In high-altitude areas, people’s physical condition, training, and skills should be taken into special consideration [1]. Cardiopulmonary Endurance (CPE) is a core component of evaluation criteria and an important index in considering job placement, training and occupational risk in high-latitude workplaces [2]. Cardio Pulmonary Exercise Testing (CPET) is a cardiological test that measures the heart’s ability to respond to external stress in a controlled clinical environment [3]. Considering the paradigmatic changes in research, CPET provides more accurate and extensive experimental data, compared with traditional research methods such as walking or running tests. CPET also improves the accuracy of subsequent data processing and analysis. It has become an important clinical tool for assessing exercise capacity and predicting a prognosis in patients with heart failure and other cardiac diseases [4]. CPET provides a wealth of data for CPE evaluation. The most widely used parameters are maximal oxygen uptake (VO2max) and anaerobic threshold (AT) oxygen uptake. VO2max is the maximum oxygen uptake of the human body, which defines the maximum energy that can be obtained through aerobic metabolism during the maximum exercise period [4]. Studies have shown that VO2max can reflect the maximum exercise limit of the cardiopulmonary system and is a key predictor of cardiopulmonary function [5,6,7]. The anaerobic threshold (AT) is defined as the highest level of sustained activity at which the measured oxygen uptake accounts for the entire energy requirement [8]. AT has been shown to have a high correlation with exercise endurance, and has numerous clinical applications, such as prediction [9,10,11,12]. Exercise economy is used to define the energy consumption under a certain absolute exercise intensity, and VO2 represents the energy consumption of a certain physical labor or power output [13]. Carriere et al. showed that the identification of AT and RCP has a potential role in prognostic stratification of HFrEF [14]. Obviously, different parameters reflect various features of CPE, which are hard to be replaceable for each other; thus, it is widely accepted that multi-parameters should be collected for a more accurate cardiopulmonary endurance assessment. Traditionally, the multi-parameter interpretation has, nevertheless, placed more pressure on the expertise of professionals to interpret the data and draw a conclusive assessment [15]. Stringer used VO2max, ventilation, work rate and a series of data to study the cardiopulmonary function in patients with COPD [16]. Wagner et al. used VO2max, V-VCO slope and EOV to analyze and manage heart failure with reduced ejection fraction [17]. Remington et al. collected variables including VO2max, VE/VCO2 slope, VTand O2 pulse to study aortic stiffness [18]. These CPET interpretations are based on individual experts’ subjective analysis, which varied the results across subjects and testing scenarios. Moreover, clinical studies intended to set up universally applicable guidelines; however, the systematic review conducted by the Canadian Cardiovascular Society Guidelines identified that those guidelines are of “low” quality due to various factors such as small sample size, single-center design, heterogeneous patient populations, variable CPET methodology and outcome measurements [19]. This may lead to the underuse of CPET, despite its advantages in providing rich, useful information with noninvasive test procedures.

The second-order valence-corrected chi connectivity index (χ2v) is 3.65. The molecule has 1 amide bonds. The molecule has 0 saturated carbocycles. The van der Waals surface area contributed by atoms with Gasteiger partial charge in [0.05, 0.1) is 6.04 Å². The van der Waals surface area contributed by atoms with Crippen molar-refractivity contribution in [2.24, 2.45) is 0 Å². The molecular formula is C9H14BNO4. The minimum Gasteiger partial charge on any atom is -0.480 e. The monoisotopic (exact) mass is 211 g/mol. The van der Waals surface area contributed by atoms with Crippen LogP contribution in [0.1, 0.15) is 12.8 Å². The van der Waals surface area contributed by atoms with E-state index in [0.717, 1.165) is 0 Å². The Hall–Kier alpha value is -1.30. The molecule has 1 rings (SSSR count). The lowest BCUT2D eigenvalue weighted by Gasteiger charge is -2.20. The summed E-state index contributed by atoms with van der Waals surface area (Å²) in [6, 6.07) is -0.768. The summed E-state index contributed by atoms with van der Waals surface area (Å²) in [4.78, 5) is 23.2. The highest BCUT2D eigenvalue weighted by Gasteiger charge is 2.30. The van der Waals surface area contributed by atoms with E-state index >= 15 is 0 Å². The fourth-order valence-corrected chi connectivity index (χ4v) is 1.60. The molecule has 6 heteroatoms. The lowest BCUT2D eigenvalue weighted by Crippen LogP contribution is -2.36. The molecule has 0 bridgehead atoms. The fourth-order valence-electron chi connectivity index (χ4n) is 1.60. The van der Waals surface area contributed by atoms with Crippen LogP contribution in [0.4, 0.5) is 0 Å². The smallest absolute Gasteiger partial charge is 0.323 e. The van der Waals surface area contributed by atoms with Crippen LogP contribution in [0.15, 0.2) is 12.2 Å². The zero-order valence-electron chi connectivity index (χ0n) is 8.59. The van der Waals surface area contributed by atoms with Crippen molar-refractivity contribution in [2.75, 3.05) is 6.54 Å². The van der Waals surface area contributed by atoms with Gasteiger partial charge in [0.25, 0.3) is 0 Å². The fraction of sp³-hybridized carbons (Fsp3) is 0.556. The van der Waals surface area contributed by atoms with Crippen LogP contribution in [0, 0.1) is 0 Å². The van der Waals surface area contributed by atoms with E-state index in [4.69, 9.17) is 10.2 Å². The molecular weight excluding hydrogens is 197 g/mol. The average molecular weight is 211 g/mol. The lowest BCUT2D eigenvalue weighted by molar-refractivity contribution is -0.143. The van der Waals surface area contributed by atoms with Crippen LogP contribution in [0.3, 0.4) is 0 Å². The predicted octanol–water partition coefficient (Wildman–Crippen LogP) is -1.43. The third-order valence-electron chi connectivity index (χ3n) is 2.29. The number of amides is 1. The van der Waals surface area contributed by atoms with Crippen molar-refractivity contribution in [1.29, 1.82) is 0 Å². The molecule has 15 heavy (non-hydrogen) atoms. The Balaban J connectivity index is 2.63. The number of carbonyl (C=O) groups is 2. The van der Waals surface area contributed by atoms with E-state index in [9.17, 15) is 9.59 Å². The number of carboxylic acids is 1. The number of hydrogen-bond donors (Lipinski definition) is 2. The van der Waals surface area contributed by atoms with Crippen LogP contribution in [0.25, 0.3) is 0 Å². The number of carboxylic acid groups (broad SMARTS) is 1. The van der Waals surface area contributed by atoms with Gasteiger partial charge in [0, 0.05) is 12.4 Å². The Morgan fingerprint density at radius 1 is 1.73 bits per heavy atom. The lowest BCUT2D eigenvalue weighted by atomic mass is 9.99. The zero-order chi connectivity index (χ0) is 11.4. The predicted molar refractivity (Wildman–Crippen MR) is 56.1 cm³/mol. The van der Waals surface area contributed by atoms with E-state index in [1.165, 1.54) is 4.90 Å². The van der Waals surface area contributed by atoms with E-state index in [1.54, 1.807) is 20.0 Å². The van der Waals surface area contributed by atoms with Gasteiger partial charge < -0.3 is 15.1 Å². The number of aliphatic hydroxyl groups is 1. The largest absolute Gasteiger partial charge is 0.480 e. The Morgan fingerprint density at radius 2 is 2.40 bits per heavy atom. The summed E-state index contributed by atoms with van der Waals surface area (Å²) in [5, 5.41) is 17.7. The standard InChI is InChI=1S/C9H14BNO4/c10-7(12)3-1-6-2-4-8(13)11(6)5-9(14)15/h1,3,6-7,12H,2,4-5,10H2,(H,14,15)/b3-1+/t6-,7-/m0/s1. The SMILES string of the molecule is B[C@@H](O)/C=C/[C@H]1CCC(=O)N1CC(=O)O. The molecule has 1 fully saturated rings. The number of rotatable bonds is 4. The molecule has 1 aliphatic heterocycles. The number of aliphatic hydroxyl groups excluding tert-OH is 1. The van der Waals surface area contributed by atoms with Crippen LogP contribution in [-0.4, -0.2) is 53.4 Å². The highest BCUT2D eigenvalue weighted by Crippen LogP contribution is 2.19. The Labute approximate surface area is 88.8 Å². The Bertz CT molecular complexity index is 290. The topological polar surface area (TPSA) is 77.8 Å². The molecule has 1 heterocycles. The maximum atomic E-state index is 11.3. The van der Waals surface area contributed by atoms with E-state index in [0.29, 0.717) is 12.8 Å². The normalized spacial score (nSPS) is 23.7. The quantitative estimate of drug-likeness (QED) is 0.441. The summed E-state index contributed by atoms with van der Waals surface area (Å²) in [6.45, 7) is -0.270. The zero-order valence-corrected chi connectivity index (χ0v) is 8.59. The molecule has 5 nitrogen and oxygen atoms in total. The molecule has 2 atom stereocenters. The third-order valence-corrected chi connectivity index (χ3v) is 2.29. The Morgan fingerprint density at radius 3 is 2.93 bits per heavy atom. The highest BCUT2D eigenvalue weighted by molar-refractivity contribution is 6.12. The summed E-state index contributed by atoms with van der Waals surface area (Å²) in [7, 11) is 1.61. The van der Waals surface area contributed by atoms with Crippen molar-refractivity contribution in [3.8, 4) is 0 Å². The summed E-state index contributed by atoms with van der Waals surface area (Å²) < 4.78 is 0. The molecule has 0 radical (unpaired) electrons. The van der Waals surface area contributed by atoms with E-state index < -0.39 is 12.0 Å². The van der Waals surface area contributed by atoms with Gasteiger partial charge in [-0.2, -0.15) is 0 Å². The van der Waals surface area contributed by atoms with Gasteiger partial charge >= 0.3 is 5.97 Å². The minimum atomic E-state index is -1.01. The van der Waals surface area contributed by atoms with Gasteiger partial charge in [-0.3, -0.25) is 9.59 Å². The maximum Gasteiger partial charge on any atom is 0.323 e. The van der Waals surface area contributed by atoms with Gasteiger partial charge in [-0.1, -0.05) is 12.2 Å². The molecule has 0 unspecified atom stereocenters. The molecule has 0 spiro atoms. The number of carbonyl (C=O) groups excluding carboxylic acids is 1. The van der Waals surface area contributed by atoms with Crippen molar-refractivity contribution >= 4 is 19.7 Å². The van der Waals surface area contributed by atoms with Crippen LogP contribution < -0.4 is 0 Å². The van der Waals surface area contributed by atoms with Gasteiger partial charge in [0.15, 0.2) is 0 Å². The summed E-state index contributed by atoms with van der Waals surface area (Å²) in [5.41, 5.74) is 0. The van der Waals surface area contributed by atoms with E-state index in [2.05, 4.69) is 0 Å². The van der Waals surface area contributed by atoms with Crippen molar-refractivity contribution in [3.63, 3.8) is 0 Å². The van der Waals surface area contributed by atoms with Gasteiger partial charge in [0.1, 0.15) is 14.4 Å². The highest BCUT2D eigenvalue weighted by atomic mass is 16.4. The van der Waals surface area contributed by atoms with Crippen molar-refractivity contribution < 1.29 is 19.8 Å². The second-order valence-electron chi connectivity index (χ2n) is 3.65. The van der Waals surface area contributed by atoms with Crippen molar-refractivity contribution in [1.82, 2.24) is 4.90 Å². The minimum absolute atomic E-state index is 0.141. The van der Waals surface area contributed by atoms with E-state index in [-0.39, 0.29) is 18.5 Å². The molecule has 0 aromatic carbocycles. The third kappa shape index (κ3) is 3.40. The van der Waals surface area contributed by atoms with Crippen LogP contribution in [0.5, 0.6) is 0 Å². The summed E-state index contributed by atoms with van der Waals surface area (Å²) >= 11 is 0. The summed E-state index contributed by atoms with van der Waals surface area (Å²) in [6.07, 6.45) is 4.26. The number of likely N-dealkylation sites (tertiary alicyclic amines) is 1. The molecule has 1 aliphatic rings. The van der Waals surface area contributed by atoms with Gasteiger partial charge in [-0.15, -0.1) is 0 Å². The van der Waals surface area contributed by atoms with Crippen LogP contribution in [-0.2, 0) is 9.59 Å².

Researchers have attempted to apply machine learning to interpret CPET data, achieving suggestive results. Leopold et al. developed a greedy heuristic algorithm based on feature clustering to study the ability of CPET to predict the anaerobic mechanical power outputs [20]. Braccioni et al. used a random forest algorithm to analyze the relationship between symptoms and cardiopulmonary parameters of lung transplant recipients; this was based on incremental CPET [21]. Inbar et al. combined SVM with CPET data and obtained a prediction model with quite an accurate overall prediction ability [22]. Li et al. proposed a sequential clustering method to identify elite athletes based on CPET data including oxygen consumption, carbon dioxide, heart rate, and stroke output, but without good performance [23]. Gratiela et al. proposed a fuzzy evaluation method based on multiple physiological parameters such as VO2max, SV and HR to evaluate CPE levels of athletes and non-athletes with an accuracy of about 90% [24]. Chen et al. proposed a congestive force failure (CHF) detection model based on decision tree and support vector machine [25]. Unfortunately, the above work only selected some special values of cardiopulmonary metabolic indicators based on a limited dataset. Furthermore, due to the black-box principle of machine learning, the lack of interpretability seriously affected its wider application in the medical field, in which it is critical for users to understand and trust the logic of the corresponding decision-making [26].